Day 1 — Punta Arenas, Chile
Your adventure begins in Punta Arenas, Chile, the most populated city in southern Patagonia. If you arrive early, there are many museums, restaurants and shops to keep you busy for days. By early afternoon, a Quark Expeditions representative will meet all passengers at the official starting point hotel, where you’ll enjoy a welcome dinner and be briefed about preparing for your embarkation day
Day 2 — Embarkation Day
Your charter flight from Punta Arenas to Antarctica will have you crossing the legendary Drake Passage in only a few hours. Far below, the ship will approach King George Island for your arrival. Your first glimpse of dramatic Antarctic landscapes will be from a unique perspective, as your plane descends for landing in the South Shetland Islands. After landing, stretch your legs and spend time exploring the island before being transferred by Zodiac to your ship to set sail for the Antarctic Peninsula!
Days 3 to 5 — Antarctic Peninsula and South Shetland Islands
There are few places in the world as evocative as Antarctica. As your ship approaches the White Continent, you may be overcome by feelings of excitement and awe. Much of Antarctica is indescribable and can only be fully appreciated through your own eyes.
As your captain and Expedition Team keep a lookout for whales and seabirds, you’ll be alerted to any new sightings. Our team of expert lecturers will also provide in-depth explanations of the geology, history and wildlife of the region.
Even more exciting are your daily land excursions. Your first Zodiac landing is something you’ll never forget! Walking up to a beach dotted with penguins and seals is the most intimate way to experience the unique wildlife of Antarctica.
Each landing is different and is dependent on weather, but every day presents new sightings and photo opportunities, and it won’t be long before you can tell the difference between an Adélie, gentoo or chinstrap penguin.
You may take a Zodiac cruise in search of whales and icebergs around Pleneau Island one day, followed by a hike to a penguin rookery the next day. From the booming sound of a calving glacier at Neko Harbour to the thrill of watching a leopard seal as it hunts a penguin, you’ll wake up early and welcome each day with a sense of excitement and a desire to explore that which is unrivaled by any other travel experience.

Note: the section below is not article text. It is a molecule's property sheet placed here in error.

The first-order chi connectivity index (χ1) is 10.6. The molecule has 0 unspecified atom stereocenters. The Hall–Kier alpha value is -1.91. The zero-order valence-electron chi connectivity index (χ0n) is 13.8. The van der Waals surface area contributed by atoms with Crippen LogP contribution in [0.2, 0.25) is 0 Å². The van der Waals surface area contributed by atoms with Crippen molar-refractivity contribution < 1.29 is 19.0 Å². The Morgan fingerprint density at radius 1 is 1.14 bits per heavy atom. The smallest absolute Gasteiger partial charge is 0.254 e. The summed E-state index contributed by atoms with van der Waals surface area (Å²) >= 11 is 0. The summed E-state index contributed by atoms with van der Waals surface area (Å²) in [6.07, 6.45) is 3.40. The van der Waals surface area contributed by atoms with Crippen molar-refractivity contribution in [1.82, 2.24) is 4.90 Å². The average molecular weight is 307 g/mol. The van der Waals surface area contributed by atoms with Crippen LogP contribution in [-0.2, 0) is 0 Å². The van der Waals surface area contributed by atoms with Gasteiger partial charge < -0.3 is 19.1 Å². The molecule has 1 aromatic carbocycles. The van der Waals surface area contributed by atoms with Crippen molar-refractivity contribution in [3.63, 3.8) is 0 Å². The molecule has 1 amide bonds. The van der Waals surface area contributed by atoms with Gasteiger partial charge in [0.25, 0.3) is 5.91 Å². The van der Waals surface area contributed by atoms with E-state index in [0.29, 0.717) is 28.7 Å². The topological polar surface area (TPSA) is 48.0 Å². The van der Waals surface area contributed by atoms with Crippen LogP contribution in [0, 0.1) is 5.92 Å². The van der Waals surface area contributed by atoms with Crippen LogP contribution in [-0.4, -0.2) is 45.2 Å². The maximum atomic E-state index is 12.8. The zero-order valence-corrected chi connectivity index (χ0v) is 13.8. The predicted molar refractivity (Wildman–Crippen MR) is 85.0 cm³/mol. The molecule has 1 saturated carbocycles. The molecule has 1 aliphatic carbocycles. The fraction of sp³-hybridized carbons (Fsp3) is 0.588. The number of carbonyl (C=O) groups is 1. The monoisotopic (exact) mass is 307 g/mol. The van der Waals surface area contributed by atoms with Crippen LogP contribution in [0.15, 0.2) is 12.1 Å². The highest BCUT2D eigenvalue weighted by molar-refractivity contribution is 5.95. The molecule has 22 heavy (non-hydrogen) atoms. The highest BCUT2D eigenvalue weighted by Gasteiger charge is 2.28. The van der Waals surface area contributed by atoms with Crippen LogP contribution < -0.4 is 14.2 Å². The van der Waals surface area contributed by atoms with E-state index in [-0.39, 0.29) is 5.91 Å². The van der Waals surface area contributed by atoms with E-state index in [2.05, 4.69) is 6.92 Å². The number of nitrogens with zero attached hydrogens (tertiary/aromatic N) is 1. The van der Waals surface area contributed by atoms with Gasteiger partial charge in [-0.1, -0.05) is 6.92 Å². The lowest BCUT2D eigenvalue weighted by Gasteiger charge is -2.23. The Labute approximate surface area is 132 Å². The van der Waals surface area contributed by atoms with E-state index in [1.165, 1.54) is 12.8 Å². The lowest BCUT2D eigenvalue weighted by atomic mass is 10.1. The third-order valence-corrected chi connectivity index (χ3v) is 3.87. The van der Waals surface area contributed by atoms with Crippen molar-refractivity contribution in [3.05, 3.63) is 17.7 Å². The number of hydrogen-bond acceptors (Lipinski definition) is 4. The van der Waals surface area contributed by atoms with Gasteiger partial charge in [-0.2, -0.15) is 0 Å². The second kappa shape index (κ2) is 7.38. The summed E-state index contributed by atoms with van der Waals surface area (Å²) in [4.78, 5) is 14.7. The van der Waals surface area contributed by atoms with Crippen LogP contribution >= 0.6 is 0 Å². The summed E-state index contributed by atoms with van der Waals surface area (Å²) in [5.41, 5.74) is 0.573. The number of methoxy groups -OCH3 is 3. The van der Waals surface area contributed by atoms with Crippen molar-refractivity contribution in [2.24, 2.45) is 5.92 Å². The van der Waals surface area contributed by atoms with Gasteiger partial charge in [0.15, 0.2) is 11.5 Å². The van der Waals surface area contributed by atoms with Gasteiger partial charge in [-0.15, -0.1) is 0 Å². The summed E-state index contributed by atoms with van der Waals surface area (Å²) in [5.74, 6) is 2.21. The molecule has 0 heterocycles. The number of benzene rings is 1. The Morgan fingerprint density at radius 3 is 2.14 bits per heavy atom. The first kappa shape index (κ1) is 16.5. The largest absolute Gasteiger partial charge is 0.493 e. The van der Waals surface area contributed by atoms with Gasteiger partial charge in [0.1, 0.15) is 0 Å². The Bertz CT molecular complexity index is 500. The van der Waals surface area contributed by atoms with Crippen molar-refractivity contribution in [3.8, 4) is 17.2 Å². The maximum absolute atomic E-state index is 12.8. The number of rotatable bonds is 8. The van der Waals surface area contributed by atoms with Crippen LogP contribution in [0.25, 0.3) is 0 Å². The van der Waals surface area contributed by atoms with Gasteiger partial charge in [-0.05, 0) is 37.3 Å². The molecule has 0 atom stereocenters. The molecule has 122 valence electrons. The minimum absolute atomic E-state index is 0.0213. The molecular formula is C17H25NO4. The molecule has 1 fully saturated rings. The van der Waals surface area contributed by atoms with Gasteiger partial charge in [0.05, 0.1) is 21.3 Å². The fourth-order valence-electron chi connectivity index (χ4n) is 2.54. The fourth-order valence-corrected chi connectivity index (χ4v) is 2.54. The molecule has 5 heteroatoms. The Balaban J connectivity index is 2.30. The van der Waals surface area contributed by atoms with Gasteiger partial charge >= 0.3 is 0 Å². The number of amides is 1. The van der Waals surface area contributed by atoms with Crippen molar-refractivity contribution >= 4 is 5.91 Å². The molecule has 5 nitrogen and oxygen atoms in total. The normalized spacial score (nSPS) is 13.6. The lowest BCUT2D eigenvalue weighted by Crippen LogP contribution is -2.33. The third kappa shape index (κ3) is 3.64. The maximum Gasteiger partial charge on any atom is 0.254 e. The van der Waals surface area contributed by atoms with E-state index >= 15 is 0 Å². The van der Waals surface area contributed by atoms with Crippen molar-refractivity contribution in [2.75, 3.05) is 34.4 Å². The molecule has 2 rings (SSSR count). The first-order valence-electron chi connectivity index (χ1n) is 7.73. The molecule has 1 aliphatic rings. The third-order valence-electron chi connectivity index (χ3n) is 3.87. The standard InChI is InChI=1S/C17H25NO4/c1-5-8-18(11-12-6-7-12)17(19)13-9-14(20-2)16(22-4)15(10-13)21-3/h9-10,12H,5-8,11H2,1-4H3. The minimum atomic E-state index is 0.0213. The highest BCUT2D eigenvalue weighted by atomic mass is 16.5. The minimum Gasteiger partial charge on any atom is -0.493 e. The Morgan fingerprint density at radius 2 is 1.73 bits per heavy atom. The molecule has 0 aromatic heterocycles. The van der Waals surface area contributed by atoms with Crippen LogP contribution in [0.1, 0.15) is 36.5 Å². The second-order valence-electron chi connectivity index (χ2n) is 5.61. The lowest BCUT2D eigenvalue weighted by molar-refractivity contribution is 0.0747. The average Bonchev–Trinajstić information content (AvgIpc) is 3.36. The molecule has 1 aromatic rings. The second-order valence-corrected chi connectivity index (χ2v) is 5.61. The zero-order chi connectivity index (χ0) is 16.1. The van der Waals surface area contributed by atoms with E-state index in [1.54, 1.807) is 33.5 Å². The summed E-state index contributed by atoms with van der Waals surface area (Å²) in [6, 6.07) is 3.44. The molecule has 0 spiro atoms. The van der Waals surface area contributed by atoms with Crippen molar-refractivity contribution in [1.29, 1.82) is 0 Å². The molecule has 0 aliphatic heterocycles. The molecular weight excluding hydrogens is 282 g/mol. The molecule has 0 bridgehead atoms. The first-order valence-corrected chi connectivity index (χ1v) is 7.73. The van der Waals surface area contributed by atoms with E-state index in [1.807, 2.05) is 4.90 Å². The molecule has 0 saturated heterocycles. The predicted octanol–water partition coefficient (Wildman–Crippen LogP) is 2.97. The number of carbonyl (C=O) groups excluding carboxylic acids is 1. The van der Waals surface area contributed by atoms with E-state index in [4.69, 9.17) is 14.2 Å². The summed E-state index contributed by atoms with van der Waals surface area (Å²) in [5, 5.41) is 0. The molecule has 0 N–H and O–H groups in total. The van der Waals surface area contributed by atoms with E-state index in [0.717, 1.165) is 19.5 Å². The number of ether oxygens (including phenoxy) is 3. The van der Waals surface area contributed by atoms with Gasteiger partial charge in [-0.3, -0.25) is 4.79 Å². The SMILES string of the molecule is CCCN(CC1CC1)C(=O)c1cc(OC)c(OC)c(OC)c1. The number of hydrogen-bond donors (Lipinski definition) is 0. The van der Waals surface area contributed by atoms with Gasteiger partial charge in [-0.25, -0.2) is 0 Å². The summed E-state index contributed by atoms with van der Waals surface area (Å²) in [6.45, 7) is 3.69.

Your Expedition Team will be with you all along the way, providing insights into the places you visit.
Days 6 and 7 — The Antarctic Circle
Crossing the Antarctic Circle is an impressive achievement, as most expeditions to the Antarctic Peninsula do not reach 66°33' S. If conditions allow us to cross this famed line, you and your shipmates will celebrate in style with a well-earned glass of champagne!
As you toast the first explorers who ventured this far south, you can take pride in knowing you’ve made it to a part of the world visited by very few people. This is raw Antarctica, home of the midnight sun, Weddell seals and some of the most magical, odd ice formations you’ll see anywhere on the continent.
Days 8 and 9 — Northbound Along the Peninsula
If you haven’t had your fill of Antarctic wildlife and icebergs by now, you’ll surely be satisfied by the time you return to King George Island. You will continue to journey onto land by Zodiac twice daily as you travel north along the western Antarctic Peninsula.
Your Expedition Team will always be on the lookout for species of penguins, seals and whales that may have eluded you on your journey south.
Day 10 — Disembarkation and Fly to Punta Arenas
After your week of exploration, you’ll say goodbye to your Expedition Team and disembark at King George Island. Your three-hour flight across the Drake Passage to Punta Arenas, Chile, brings your adventure to an end. After the group transfer to your hotel, enjoy an evening on your own, in the city or at the hotel.
Day 11 — Depart Punta Arenas
After breakfast, you are welcome to continue on your own travels or make your way to the Punta Arenas airport for your homeward flights.
Important reminder: Embracing the unexpected is part of the legacy – and excitement – of expedition travel. There are no guarantees that we can achieve everything we set out to accomplish. A measure of flexibility is something all of us must bring to a voyage. There are nearly 200 recognized sites in the Antarctic Peninsula and South Shetlands and the places mentioned above may be changed to others equally as interesting.